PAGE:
Are You Cleaning Up or Are Your Employees Cleaning You Out?

Written by Vicki Lauter on . Posted in Retaining Employees


While attending a conference several years ago, the speaker made a comment that has stuck with me.

“If the only tool you have is a hammer – Every problem looks like a nail.”

Employee selection and retention is one of the most crucial aspects of running a successful residential cleaning company (or other franchise or organization) How well you perform in this critical area will affect your bottom-line. With that said, I still hear owners tell me they can spot a potential good hire by simply “looking at them”. If that were true, those owners are in the wrong line of work. Their services would be in high demand by every company in the Fortune 1000.

If you, as President/CEO of your company reported to a Board of Directors, how would they judge your performance in attracting, selecting and retaining the best talent possible for your organization? Great? Fair? Poor?

I see a few critical mistakes repeatedly with alarming frequency. The good news is if you can recognize them, you can avoid them.

Are you hiring applicants because you liked them during an interview?
This is probably the number one cause of poor hiring decisions. How an applicant “appears” during an interview has nothing to do with how they will behave as an employee. Today, applicants are far more likely present the face they think you want to see. Further, some of the very worst applicants are the best at presenting this false façade. If you are relying on your “gut”, you will be disappointed regularly.

Are you having a conversation, or conducting an interview?
Commonly, this is the number two problem during selection. Owners rarely have a standard interview process. If you engage in a conversation, you are giving up much of the control. Keep the interview brief. Use the “exact” same questions with “every” applicant you interview. This may become very boring for you, but they are hearing your questions for the first time. By using these questions, you will develop a radar that will alert you to answers that are outside the norm. Stay in control of the process. You own it. Your business depends on it.

Are you interviewing everyone that applies?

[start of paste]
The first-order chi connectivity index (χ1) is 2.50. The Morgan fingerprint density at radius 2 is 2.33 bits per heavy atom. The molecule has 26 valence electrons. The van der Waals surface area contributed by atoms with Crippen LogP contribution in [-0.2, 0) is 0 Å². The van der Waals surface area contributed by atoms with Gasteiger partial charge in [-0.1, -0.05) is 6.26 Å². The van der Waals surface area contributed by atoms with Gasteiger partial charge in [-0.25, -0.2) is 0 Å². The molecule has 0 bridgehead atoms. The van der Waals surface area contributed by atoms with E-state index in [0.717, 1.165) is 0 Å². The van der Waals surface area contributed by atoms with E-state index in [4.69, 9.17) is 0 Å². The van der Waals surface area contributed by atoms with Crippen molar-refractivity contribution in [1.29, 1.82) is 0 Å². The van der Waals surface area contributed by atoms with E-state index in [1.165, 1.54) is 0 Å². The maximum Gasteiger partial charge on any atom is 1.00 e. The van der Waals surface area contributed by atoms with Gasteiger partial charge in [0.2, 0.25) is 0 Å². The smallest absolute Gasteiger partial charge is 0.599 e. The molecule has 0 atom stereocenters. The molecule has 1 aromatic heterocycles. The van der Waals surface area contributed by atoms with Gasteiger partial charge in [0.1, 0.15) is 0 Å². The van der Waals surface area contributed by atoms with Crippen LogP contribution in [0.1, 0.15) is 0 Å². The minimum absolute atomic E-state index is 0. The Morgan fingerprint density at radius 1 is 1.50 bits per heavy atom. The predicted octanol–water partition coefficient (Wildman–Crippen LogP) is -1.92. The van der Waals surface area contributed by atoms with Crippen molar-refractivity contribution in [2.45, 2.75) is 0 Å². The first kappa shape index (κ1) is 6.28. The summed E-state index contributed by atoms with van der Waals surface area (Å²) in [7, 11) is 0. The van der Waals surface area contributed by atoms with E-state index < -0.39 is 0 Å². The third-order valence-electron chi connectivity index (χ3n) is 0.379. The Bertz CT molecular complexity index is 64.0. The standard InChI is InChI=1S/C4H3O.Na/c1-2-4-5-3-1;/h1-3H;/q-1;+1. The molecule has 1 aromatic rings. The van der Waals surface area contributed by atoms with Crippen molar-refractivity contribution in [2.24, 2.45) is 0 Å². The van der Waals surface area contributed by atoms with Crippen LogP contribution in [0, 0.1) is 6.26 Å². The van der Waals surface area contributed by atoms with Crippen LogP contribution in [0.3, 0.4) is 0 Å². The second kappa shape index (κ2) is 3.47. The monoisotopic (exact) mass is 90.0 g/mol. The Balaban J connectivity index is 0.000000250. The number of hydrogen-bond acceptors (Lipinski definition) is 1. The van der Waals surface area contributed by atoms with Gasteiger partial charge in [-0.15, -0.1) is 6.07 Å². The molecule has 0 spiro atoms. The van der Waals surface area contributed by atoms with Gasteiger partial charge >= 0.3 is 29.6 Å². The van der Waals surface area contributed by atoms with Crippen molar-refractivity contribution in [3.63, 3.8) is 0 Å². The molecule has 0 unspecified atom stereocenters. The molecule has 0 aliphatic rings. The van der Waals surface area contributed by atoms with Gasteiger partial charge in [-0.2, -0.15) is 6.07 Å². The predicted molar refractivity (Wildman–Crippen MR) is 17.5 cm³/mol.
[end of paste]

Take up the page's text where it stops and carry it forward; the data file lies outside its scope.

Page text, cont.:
Set standards and follow them. If, for example, you see on the application that a person had 12 jobs in the last two years, why waste your time. Do you want to be stop 13 on the path to the 14th? Do they avoid listing references? If so, this is a Red Flag. Very clearly, not everyone that walks in your door is a viable candidate. Learn to say, “Thank you for applying. If we’re interested, we will call you.” The process of having a person complete your application and any other paperwork you may require is the easy part. Look at it; measure it against your standards and make a “Go” or “No Go” decision. This is NOT a hire/don’t hire decision. It is a point where you must decide if you are going to go any further in the process. You should apply that same strategy to every stage of the selection process. Once an applicant fails to meet one of your standards, it should be over right then.

Do not fall in love.
How many times have you been sure you just found the greatest new employee, only to discover he/she was another dud? It happens to everyone. The reason for this is simple to explain. We did not use standards and we let emotion or subjective thinking override our policy and objective data. Clearly, the above information is not enough to turn your selection process to gold. You can improve your odds by increasing the size of your “Tool Box”. Some things to consider:
• Do you analyze your sources of applicants and the quality, by source?
• Are you using criminal background checks for every new hire?
• Do you have a solid drug policy that includes pre-hire testing?
• Are you using a testing system like the Orion System to evaluate potential risk? The Orion System is a pre-hire assessment that accurately supplies objective data regarding the applicants risk levels for the following:


1. Adhering to policy and procedure.
2. Tardiness and attendance.
3. Workplace drug use.
4. Workplace theft
5. Long term employment
6. Customer service
7. Safety and risk avoidance.

If you get nothing else from this article, this you can carve in stone: Hit or miss, on again, off again, hiring policies and procedures achieve results consistent with their use, or lack thereof.

If you are struggling to come up with a plan that can work for you, and can’t quite seem to get there, reach out to those who have been down the path and have developed working strategies to deal with this critical area of your business.

Your employees are often the face of your business. They can make the difference between being profitable or not. Good selection leads to improved retention. There are no “Silver Bullets” or “Magic Pills”. It takes work on the front end. It means holding to your standards and setting high expectations for yourself and your employees. Most importantly, it means doing these things when the world around you is saying – “OH, just hire the next warm body”.

Take Charge of the Process
Take Control of Your Net Profit
Take Charge of Your Expectations
Take Charge of Your Employees Expectations

Do not let the revolving door of employees and customers Clean You Out!

Bill Gelderman is a Managing Partner with Strategic Human Insights you can reach him at Bill@strategichumaninsights.com

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